“Simulation relies on users creating test cases,” says Woodward. “It’s not practical to anticipate all real-world dynamics that create a large number of varied test cases. A mobile design team I recently visited produced >100 prototypes primarily to equip the software team. Lowering power consumption was a primary goal with each software iteration; the software team used oscilloscopes to determine how the latest software algorithms impacted overall software consumption over several hours of use in sleep mode, deep-sleep mode, with periods of having the device awake. Trying to simulate this is unrealistic.”

All environmental considerations would have to be accounted for. “How do you model a cell phone operating while the user drives under a bridge in a rain storm in Hong Kong?” observes Woodward “Sometimes, it’s just easier to test in the real world. The ability to change FPGA designs quickly plays into the advantage of testing – a few seconds in the real world compared to what would have taken weeks of simulation time.”

In reality the whole design process is iterative, with physical test and simulation being used together – what influences a device, part, or process may be complicated and can only be understood by iterating testing and simulations and thereby calibrating the simulation.

“The physics and mathematics behind certain effects may only be known in an approximate sense with ‘free parameters’ that can only be determined from tests,” says Comsol’s Sjodin. “A typical example is mechanical damping, which usually is determined by tests and then fed into the computer-aided engineering (CAE) analysis.” Fluid dynamics, including aerodynamics, is a classic example where tests frequently have to complement simulations in order to calibrate the model.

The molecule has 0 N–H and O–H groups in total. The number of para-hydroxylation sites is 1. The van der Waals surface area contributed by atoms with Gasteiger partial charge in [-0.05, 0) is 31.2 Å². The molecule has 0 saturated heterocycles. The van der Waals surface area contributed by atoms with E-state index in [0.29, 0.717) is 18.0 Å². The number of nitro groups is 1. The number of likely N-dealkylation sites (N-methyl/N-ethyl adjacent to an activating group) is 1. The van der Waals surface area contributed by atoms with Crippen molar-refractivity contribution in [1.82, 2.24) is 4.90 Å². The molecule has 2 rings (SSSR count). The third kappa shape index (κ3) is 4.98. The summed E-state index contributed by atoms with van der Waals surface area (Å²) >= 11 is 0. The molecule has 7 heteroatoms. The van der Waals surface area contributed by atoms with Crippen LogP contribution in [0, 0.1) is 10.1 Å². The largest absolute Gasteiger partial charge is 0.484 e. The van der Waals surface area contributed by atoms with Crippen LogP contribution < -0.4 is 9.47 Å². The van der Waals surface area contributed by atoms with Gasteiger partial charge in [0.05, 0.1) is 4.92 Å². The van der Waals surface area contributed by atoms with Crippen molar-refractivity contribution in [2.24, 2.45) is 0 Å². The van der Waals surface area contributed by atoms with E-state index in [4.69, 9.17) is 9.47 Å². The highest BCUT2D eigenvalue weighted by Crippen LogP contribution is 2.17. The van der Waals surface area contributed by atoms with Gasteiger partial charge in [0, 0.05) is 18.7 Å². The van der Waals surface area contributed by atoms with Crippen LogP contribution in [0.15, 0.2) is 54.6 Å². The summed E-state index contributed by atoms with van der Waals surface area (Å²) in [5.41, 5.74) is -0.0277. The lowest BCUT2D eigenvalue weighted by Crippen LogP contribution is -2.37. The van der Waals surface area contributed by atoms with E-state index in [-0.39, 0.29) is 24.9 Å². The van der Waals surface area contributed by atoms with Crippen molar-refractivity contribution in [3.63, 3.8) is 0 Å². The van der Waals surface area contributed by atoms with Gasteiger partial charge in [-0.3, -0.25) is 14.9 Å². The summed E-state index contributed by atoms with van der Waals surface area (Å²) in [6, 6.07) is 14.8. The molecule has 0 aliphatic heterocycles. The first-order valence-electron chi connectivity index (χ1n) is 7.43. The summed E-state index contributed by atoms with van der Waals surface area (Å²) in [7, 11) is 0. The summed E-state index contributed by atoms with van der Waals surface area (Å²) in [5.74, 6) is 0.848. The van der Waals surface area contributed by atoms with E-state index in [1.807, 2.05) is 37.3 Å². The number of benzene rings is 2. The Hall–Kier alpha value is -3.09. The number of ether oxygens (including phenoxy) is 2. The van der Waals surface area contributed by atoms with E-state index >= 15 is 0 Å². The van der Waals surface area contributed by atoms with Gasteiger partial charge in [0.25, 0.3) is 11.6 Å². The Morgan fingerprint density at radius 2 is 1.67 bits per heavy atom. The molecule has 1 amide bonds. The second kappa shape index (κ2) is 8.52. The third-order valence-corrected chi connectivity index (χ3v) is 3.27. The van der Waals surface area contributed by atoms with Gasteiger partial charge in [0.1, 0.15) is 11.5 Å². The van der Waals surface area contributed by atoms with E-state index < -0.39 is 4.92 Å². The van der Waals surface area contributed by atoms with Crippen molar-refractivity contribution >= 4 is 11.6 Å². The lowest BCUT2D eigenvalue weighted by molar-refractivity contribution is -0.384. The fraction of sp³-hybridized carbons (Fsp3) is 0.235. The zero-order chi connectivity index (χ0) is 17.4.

“I think what is changing is that we are still making prototypes, but ‘sensoring them up’ to understand exactly the behaviour of the product,” says PTC’s Sagar. In other words, testing is moving away from the benchtop to out in the field, not just for prototypes but also for end products. “That provides a couple of things,” continues Sagar. “One is the data to see how the product is behaving and monitor performance to see if anything is failing or if maintenance is required. The second is being able to understand how my product is being used. Knowing how people are using it can help me design for this usage and maybe if there are new business opportunities.”

Most engineering challenges, from combatting global warming to making devices more efficient, will involve increasingly small improvements that in turn require increasingly precise measurement. “If you made a difference and it is lost in the noise of your product you can’t say if you have actually made a difference or not,” says Yokogawa’s Davis. “That is where the drive for us to measure more accurate and smaller and smaller amounts becomes important. For things like a solar inverter where efficiency is at 98 per cent, one manufacturer is trying to get competitive advantage to try and get 0.1 per cent difference – he needs us to prove that.”

Design and simulation software is obviously getting more capable, but it appears the requirement for oscilloscopes, signal generators and the like is still strong. A fact summed up by Sjodin: “Simulation will continue to reduce the need for testing and we will see more cases where the design is ‘right’ from the start. However, the need for tests will probably always be there.”